Doreen Garner and the Tumor Series

Phallusy, Glass, Copper, Hair, 6 x8 inches, 2013

Doreen Garner, Tumor Series Phallusy, Glass, Copper, Hair, 6 x8 inches, 2013

fatty

Fatty

Artist Statement for the Tumor Series: I have been experimenting with blowing glass into thin membranes to recreate the thin tissue that contains vital portions of bodily organs and other growths. Exploring the differences between “normal” and “abnormal” growths, I’ve accumulated images of both benign and malignant tumors. The dynamics of each composition’s color and shape is beautiful and unique, while somewhat vile. By testing unconventional glass reactants with colored glass powders and fiberglass needles, I recreate tumors into extremely fragile glass vessels. I consider the tumors vessels because they contain diverse matter. Without dissection, the amount of danger within each tumor remains mysterious and undetermined.

Dark Chald

Dark Chald

Blonde, Glass Medical Tools and Hair, 12x14x10, 2013

Blonde, Glass Medical Tools and Hair, 12x14x10, 2013
Blonde, Glass Medical Tools and Hair, 12x14x10, 2013detail

Detail: Blonde, Glass Medical Tools and Hair, 12x14x10, 2013

 

 

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Growth with Swoop Bang, Glass, Hair, Polyester Fiber, 2013

Growth with Swoop Bang, Glass, Hair, Polyester Fiber, 2013

Bissection, Glass, 14x10, 2014

Bissection, Glass, 14x10, 201402

Bissection, Glass, 14×10, 2014 and detail of Bissection

Artist Statement Continued: I referenced medical drawings and anatomical diagrams to index the content of the glass tumors by color, line quality, and symbolism. Much of the “matter” used to fill the tumors consists of objects with overt cultural and racial associations including differently colored and textured hair, bamboo earrings, bandanas, chains as well as various medical tools and supplies that are often abandoned inside post-operative bodies. The different textures of hair represent different ethnic groups and convey a sense of cultural and racial identity on the body parts. The legitimacy of these decisions is supported factually by cases and practices in American medical history. Unfortunately, the majority of progress within American medicine has been made at the cost of the black body. Some examples include advancements in gynecology, the Tuskegee Syphilis Study, and the reported AIDS testing and treatment on young black children without adult consent as recently as the 80s.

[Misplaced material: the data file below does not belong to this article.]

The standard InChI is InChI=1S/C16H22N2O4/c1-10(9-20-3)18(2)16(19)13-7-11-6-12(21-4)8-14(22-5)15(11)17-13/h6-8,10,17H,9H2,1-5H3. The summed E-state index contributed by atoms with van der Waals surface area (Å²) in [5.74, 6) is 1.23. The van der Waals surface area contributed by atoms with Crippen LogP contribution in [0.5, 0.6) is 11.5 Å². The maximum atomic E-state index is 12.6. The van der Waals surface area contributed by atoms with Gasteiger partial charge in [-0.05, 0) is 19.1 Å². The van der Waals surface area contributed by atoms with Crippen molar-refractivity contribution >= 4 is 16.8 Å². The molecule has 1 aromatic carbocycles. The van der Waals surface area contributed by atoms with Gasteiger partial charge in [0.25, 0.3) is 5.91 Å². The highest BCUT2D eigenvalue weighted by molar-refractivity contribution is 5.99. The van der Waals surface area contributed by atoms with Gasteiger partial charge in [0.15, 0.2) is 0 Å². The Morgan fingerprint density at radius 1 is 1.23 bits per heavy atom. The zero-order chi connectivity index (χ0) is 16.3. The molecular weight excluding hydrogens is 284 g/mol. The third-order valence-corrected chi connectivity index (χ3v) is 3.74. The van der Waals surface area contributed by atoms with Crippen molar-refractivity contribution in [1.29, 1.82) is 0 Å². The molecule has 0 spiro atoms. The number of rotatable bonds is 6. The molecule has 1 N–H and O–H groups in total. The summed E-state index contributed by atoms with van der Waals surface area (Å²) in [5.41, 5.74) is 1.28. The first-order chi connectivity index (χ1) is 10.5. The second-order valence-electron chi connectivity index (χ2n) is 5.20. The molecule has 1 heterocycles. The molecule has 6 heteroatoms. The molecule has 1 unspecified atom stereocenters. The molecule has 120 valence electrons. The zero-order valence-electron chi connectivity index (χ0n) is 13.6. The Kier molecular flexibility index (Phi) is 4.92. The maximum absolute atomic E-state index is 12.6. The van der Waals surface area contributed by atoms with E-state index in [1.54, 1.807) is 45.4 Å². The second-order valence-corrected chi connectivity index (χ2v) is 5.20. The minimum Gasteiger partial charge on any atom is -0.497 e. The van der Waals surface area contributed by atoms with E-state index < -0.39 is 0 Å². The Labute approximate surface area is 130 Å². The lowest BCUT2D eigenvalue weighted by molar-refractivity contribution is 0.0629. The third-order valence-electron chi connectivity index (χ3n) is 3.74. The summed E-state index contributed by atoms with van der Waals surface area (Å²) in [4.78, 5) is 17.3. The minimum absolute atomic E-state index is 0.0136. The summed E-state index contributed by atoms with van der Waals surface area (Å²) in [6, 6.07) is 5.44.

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Untitled tumors

Spread, Glass Installation, 6ft x 2 ft, 2013

Spread, Glass Installation, 6ft x 2 ft, 2013

Doreen Garner was born and raised in Philadelphia. She began as a painter before she discovered the processes of glass manipulation. Doreen uses glass to visually reconstruct the events and emotions of her personal history, using imagery, color, and light to depict her experiences concerning race, loss, gender, and who she represents in society. She received her BFA in Glass from Tyler School of Art at Temple University In 2009. Doreen has studied at craft intensive programs including Penland School of Crafts and Pilchuck Glass School. In 2010 Doreen was invited to become a fellow with the Creative Glass Center of America at Wheaton Arts and Cultural Center. Doreen is currently completing an MFA in glass at the Rhode Island School of Design while exhibiting works in Boston, New York, Philadelphia, and Providence.

See more of her work at http://www.doreengarner.com

Images courtesy of Doreen Garner

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